Having methodically risen through the ranks of state government all the way to his current position as the junior United States Senator from Idaho, Jim Risch (R) has one of the most extensive political resumes in the United States. Previous titles such as State Senator, Lieutenant Governor, Governor and Senator aren’t uncommon in Washington, but Senator Risch is truly unique among his peers in one way – he’s the only sitting United States Senator without either a Facebook OR Twitter presence.
Senator Risch's avoidance of these popular social media platforms is highly unusual in this day of real-time reactions and constant campaigning. Just one other current Senator is absent on Facebook, Thad Cochran (R-MS), and two others are nowhere to be found on Twitter: Herb Kohl (D-WI) and Jim Webb (D-VA), according to the latest data tracking by OhMyGov Media Monitoring. UPDATE: Senator Enzi (R-WY), who was absent on Twitter until yesterday when
this story was published, launched an account @senatorenzi and posted his first tweet in response to the
health care ruling by the Supreme Court.
While Sen. Risch does maintain an official Senate website and a YouTube account housing a few dozen videos, the fact that he has no official Twitter account, no official Facebook account, and a campaign "website" in name only put him at a disadvantage in publicizing his positions and rallying support.
In this modern age of social media and sophisticated tracking of online supporter activities, how did digital dodger Senator Risch buck the trend by rallying enough support to become Governor and Senator within the last ten years?
The answer? He really didn’t. Although Senator Risch served the people of Idaho for over thirty years, he was never elected to the governorship or even initially to the United States Senate, gaining his positions as a result of appointments following the resignation of his predecessors. Although Risch managed to keep his Senate seat after defeating Larry LaRocco (D) with 58% of the vote, the margin was comparatively weak given that John McCain received 61% of the vote that year and George W. Bush won the state with 68% and 67% of the vote in the prior two cycles.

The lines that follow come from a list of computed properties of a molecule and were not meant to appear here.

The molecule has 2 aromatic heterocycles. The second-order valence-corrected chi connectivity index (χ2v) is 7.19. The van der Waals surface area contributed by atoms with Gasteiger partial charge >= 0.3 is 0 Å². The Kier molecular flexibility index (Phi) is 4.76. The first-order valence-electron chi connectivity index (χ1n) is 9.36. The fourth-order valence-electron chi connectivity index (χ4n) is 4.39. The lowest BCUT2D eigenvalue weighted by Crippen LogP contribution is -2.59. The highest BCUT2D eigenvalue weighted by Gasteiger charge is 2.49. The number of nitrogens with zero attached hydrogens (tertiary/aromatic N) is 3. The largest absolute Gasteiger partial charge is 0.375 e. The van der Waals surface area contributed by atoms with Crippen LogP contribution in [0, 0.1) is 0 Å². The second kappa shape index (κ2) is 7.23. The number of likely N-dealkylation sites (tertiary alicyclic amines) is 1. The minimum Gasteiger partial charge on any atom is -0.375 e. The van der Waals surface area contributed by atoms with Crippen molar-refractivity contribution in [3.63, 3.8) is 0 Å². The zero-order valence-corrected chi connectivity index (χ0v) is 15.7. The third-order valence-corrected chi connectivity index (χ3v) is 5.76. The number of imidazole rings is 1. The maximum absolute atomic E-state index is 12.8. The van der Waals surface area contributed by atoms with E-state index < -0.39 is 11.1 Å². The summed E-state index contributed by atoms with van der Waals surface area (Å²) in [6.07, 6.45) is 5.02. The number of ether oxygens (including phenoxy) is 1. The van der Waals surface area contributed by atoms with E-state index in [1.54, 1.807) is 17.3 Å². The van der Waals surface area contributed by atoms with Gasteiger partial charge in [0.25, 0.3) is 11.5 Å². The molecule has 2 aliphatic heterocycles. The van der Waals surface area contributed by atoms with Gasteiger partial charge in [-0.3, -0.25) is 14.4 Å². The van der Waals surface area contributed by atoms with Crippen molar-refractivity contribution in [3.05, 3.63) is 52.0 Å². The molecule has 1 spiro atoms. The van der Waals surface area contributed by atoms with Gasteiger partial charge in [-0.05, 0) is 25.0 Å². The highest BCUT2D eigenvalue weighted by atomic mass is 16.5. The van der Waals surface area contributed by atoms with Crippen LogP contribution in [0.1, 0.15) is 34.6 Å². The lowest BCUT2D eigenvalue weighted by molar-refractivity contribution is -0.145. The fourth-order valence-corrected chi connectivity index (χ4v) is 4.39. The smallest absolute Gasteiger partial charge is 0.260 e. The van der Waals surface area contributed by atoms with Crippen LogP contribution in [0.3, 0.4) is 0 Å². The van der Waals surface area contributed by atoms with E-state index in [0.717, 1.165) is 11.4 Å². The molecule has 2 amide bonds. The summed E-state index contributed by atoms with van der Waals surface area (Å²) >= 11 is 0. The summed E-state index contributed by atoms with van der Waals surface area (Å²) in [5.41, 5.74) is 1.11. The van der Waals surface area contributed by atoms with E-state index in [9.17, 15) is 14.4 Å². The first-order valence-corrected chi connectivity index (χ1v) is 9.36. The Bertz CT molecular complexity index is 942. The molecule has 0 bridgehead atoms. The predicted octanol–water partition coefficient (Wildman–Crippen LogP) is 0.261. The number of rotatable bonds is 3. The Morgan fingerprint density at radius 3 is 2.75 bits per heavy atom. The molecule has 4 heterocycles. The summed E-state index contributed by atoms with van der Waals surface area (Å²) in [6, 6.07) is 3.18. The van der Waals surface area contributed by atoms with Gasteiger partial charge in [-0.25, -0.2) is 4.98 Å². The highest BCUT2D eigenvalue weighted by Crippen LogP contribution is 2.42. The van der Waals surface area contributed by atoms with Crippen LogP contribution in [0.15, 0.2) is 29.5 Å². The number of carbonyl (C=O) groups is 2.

Looking toward the his next campaign, Senator Risch may be vulnerable despite how deeply red Idaho has traditionally been, and his lack of a web presence may be a key impediment to any re-election effort. Polling data is still scarce at this point, but a January 2011 survey found Risch with an approval rating of only 39%, indicating a striking level of vulnerability for a politician with a high level of name recognition in a state that hasn’t voted for a Democrat in a national election since 1964.
While it would be a stretch to say that all hope is lost as far as building a web presence, the gap between Senator Risch and the rest of the Senate is growing every day. Catching up with the Senate's leading social media presence, 2008 Republican Presidential nominee John McCain (R-AZ) would be borderline impossible, as McCain's current social media following of 2,615,115 fans is more than six times that of his nearest competitor. A more reasonable goal would be to catch up to the 2nd least social Senator, Thad Cochran, who currently has just 661 social media followers. Senator Risch would need to amass about 5,000 social media fans to escape the bottom 10% of legislators in the Senate.
The saying is that all politics is local, and that still rings true even in today’s hyper-connected digital world. While Senator Risch’s lack of an online presence doesn’t necessarily affect his ability to effectively serve in the United States Senate, it does impede his ability to connect with his constituents, and he just may pay the price for this the next time they go to the polls.
In the original version of this story, Senator Enzi was incorrectly identified as a Republican from New York. He represents Wyoming.